Farmers’ markets a new option for nutritious, local food for low-income families

In Nebraska, 14 farmers’ markets now accept payment in the form of Supplemental Nutrition Assistance Program benefits (formerly called ‘food stamps’).  This increases low-income families’ access to fresh produce, locally-sourced dairy products, and even seeds and plants that produce food. This option also benefits local farmers, because the equipment needed to process SNAP Electronic Benefit Transfer (EBT) cards also allows markets to accept credit and debit transactions in addition to cash.

Shoppers who use SNAP at the Fallbrook Market receive double value for their first $15 in SNAP benefits, allowing them to purchase $30 of locally produced food.

Shoppers who use SNAP at the Fallbrook Market receive double value for their first $15 in SNAP benefits, allowing them to purchase $30 of locally produced food.

Lincoln’s “F” Street Market, which takes place on Tuesday evenings at 1302 F St., began accepting SNAP benefits in 2011 after receiving grants in partnership with the Old Cheney Market from the Nebraska Department of Economic Development and the Nebraska Department of Agriculture.

Situated in a neighborhood with a high population of low-income families, the F Street Market provides an easily accessible venue to low-income families for fresh, healthy food. Families with low incomes often face barriers to stores that sell such food including transportation and affordability. Market Manager Todd Schmeeckle believes that being able to purchase food directly from the source promotes a sense of dignity for shoppers, regardless of their income.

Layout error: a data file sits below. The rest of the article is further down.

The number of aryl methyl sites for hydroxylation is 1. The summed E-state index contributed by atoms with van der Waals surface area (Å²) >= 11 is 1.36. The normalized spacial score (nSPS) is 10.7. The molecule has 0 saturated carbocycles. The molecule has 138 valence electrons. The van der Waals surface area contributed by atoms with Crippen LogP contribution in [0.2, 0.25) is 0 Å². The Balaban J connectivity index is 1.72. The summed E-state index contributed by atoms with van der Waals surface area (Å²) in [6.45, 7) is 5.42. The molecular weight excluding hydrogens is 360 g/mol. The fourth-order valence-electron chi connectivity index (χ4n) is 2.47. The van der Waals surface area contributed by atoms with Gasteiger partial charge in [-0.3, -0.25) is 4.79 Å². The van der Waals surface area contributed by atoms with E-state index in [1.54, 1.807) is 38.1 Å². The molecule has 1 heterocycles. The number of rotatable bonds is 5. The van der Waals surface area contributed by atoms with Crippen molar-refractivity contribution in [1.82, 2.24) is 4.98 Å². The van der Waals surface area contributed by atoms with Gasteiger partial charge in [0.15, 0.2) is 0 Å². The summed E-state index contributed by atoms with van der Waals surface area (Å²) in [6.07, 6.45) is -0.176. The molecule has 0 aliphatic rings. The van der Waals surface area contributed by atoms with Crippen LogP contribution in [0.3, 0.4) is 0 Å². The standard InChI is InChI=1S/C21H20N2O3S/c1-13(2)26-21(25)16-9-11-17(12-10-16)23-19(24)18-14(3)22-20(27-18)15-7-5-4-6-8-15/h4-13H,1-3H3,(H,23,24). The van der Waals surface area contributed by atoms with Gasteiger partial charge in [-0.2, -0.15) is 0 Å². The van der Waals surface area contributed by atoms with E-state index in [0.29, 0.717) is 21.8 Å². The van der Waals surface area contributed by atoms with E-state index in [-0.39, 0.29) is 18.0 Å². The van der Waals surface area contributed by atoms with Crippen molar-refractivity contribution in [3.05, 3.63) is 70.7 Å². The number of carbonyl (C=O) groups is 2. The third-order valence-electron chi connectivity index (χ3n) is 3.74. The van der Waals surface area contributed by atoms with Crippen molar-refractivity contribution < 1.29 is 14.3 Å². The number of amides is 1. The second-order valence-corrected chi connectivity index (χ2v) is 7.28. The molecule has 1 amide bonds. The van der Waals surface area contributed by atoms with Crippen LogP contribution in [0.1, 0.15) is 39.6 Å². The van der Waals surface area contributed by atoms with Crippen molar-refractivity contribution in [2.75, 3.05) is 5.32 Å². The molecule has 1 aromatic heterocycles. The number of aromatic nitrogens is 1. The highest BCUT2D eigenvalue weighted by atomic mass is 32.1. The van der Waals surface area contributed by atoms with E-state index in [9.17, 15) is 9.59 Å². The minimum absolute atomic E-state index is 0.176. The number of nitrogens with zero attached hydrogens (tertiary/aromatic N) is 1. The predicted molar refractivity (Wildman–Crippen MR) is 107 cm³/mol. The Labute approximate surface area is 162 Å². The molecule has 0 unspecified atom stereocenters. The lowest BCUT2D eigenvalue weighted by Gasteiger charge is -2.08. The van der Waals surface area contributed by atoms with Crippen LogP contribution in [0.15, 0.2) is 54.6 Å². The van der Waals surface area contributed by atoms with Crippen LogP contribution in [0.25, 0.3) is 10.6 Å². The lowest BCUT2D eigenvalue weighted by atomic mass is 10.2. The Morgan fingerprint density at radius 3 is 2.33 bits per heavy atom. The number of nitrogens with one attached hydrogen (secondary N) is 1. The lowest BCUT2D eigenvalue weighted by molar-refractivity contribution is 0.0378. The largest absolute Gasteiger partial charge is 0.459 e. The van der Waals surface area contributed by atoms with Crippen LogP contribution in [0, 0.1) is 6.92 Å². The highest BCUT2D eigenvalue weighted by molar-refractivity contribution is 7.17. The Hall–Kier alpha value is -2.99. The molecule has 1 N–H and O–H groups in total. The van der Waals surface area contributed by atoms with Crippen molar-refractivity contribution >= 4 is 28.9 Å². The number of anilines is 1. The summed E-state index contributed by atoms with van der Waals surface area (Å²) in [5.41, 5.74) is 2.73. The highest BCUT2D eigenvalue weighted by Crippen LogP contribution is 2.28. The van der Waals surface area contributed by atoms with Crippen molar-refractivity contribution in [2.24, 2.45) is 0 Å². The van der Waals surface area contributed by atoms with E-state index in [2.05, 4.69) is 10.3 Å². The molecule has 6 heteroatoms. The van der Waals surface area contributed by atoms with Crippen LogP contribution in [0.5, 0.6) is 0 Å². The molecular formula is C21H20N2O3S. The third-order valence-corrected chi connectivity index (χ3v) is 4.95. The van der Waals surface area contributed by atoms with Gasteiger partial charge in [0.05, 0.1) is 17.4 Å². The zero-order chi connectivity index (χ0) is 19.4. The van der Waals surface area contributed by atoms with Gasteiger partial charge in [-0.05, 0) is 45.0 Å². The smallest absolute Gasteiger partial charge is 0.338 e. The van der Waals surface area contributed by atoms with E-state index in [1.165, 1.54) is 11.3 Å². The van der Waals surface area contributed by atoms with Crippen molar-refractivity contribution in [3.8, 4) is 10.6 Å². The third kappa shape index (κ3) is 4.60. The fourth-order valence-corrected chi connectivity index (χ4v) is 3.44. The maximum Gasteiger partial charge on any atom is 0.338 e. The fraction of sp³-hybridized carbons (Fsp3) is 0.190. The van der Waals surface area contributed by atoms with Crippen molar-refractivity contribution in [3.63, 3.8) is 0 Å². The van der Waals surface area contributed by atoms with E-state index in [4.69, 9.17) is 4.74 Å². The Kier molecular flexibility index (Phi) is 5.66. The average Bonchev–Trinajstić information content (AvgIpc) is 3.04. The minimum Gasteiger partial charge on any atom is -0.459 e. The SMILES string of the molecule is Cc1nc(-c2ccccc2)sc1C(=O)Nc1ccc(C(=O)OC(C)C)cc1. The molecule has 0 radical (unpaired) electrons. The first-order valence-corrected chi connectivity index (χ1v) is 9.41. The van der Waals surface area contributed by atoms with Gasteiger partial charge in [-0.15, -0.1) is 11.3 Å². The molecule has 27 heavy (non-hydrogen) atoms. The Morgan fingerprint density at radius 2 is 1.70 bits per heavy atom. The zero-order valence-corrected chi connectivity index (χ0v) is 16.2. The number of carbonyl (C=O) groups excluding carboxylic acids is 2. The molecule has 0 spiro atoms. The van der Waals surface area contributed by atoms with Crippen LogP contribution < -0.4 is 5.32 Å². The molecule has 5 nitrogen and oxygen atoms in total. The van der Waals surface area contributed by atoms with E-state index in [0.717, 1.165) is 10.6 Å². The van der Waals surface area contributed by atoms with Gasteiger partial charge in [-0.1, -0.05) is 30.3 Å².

The U.S. Department of Agriculture provides a number of grants to help farmers and markets offer their products to low-income customers.   When Megan Jackson became manager of the Thursday evening Fallbrook Market two years ago, her first priority was establishing a system for accepting SNAP benefits and training the market’s vendors on SNAP purchasing rules.   Megan explained that SNAP benefits help farmers as well as shoppers, because small family farms now are able to offer their products to a group of customers that previously had been unreachable.

Some farmers’ markets have even implemented incentives to help low-income shoppers boost their purchasing power for nutritious, locally grown food.  At the Fallbrook Market (Thursdays, 570 Fallbrook Blvd., Lincoln), a match from Farm Credit Services of America allows shoppers to double their SNAP tokens up to the first $15 dollars each week, stretching $15 of benefits to cover $30 worth of purchases.

The impact of SNAP dollars at farmers’ markets is significant.  Shoppers at the Fallbrook Market used SNAP to purchase more than $3,800 worth of food last year.  Although the numbers of people using SNAP at farmers’ markets is on the rise, Todd and Megan agree that greater promotion is needed to ensure that even more low-income shoppers are able to use this opportunity to purchase healthy food and support Nebraska farmers.

Check out the USDA Food and Nutrition Service website for more information about how farmers’ markets can help low-income shoppers access fresh, nutritious food.

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